N&O sues UNC for withholding records in academic scandal
News and Observer Publishing Co. sued UNC Chancellor Carol Folt last Thursday for student records that could help illuminate the origins of the athlete academic performance scandal at the University of North Carolina at Chapel Hill.
John Drescher, executive editor of the News and Observer, said UNC has released the requested records dating from 2006 to 2011 but is withholding records from the mid-1990s when the “bogus” classes began. UNC officials claim that the records in question contain information protected under the Family Educational Rights and Privacy Act, which permits educational institutions to withhold information that could be used to personally identity students.
Jonathan Jones, director of the North Carolina Open Government Coalition, called the school’s legal standing on FERPA “tenuous.”
“If they’ve brought this information forward for some years, why can’t they release it for others?” Jones said. “Universities should be and can be as transparent as possible. UNC, through this whole scandal, has refused to be transparent.”
Drescher contends that the requested records are not protected by FERPA because they do not identify students by name and the likelihood of identifying a student based on the information contained in the records is very low.
According to a Jan. 23 News & Observer article, UNC attorneys have said that the spreadsheets in question are broken down into 13 categories-—including the name of the student, their sport, cumulative GPA, major and semester. The News & Observer has requested a copy of the spreadsheet with all the fields redacted except those titled “sport,” “course title” and “semester.”
“We’re not interested in identifying specific students by name,” Drescher said. “However, we are interested in knowing the composition of these bogus classes by sport. We want to get that information from an earlier period when the classes started, to really get to the root of the issue and see if there are any trends.”
Joel Curran, vice chancellor for communications and public affairs at UNC, said the records in question were protected under federal privacy law and said the school would “vigorously defend the privacy rights of [students]” in a statement last Thursday.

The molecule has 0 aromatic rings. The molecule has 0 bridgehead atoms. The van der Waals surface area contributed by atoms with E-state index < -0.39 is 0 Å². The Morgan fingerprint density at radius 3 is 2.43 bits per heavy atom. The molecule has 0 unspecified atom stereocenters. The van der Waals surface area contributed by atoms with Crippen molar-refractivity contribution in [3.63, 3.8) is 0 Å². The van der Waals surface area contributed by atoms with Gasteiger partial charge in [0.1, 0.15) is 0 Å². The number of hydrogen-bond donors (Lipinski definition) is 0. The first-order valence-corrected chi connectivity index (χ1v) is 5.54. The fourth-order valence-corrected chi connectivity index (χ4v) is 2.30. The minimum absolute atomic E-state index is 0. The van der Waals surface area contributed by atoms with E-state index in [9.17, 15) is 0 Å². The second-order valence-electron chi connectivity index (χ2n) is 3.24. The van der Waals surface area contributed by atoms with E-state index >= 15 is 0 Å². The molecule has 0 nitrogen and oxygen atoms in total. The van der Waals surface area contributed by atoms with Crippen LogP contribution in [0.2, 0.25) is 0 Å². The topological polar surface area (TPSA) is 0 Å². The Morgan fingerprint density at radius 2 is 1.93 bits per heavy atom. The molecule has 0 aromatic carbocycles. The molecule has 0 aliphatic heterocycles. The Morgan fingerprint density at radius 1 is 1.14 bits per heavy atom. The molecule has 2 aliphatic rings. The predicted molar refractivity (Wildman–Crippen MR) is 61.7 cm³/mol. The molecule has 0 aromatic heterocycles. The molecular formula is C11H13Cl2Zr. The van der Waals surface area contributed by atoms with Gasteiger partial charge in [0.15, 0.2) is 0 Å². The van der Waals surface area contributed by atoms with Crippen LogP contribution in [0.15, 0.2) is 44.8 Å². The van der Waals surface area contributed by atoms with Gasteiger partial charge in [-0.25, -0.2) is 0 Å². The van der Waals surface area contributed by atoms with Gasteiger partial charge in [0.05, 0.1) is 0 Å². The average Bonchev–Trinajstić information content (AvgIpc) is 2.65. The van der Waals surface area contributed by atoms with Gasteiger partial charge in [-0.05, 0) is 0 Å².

Karen Moon, UNC director of news services, and Steve Kirschner, UNC senior associate athletic director for communications, have declined to comment on pending litigation beyond releasing the statement by Curran.
Jones said that the school has historically used FERPA in “ridiculous” ways, including use of the law to withhold information on student parking tickets and phone numbers of football coaches.
“There’s a history there of the university hiding behind FERPA,” Jones said.
UNC came under fire earlier in January when Mary Willingham, an academic advisor at the university, released information showing that of 183 athletes who played football or basketball from 2004 to 2012, 60 percent read between fourth- and eighth-grade levels. Willingham’s research also showed that 8 percent and 10 percent read below a third-grade level.
A Southern Association of Colleges and Schools’ Commission on Colleges’ investigation revealed that courses in question were overwhelmingly attended by student-athletes. Of the 384 students who signed up for the classes, 173 were student-athletes. Of those student-athletes, 88 were football players and 21 were men’s basketball players.
Willingham’s report is the latest in a series of scandals at UNC pertaining to the academic performance of student athletes. A 2012 investigation found that UNC had been offering bogus classes since the 1990s, which required no work or attendance. Most of the courses had been made available through the school’s African and Afro-American Studies Department. The department’s former chair, Julius Nyang’oro, was indicted for academic fraud in December after being paid approximately $12,000 for a class he did not teach.
UNC had maintained that the case was an isolated incident until last Thursday, when UNC Chancellor Carol Folt apologized for the bogus courses and accepted responsibility for academic fraud.
“All of those students who were involved in those courses deserved better from us,” Folt said in a press statement last Thursday. “We also accept the fact there was a failure in academic oversight for years that permitted this to continue.”
The News & Observer is within its right to collect this information in order to provide more information on the issue but not to identify individual students, said Phil Bennett, Eugene C. Patterson professor of the practice of journalism and public policy and director of the DeWitt Wallace Center for Media and Democracy.
Professor Ken Rogerson, lecturer in Public Policy and director of undergraduate studies at the Sanford School of Public Policy, echoed this sentiment, stating that UNC as a public institution is subject to public records laws. News organizations have access to information based on these laws, and though there are exceptions, lawsuits from organizations of good reputation are rarely frivolous.
“That’s what news organizations do, especially in democratic societies like the U.S. they try to access information that should be known to the public,” he said. “This is a normal thing.”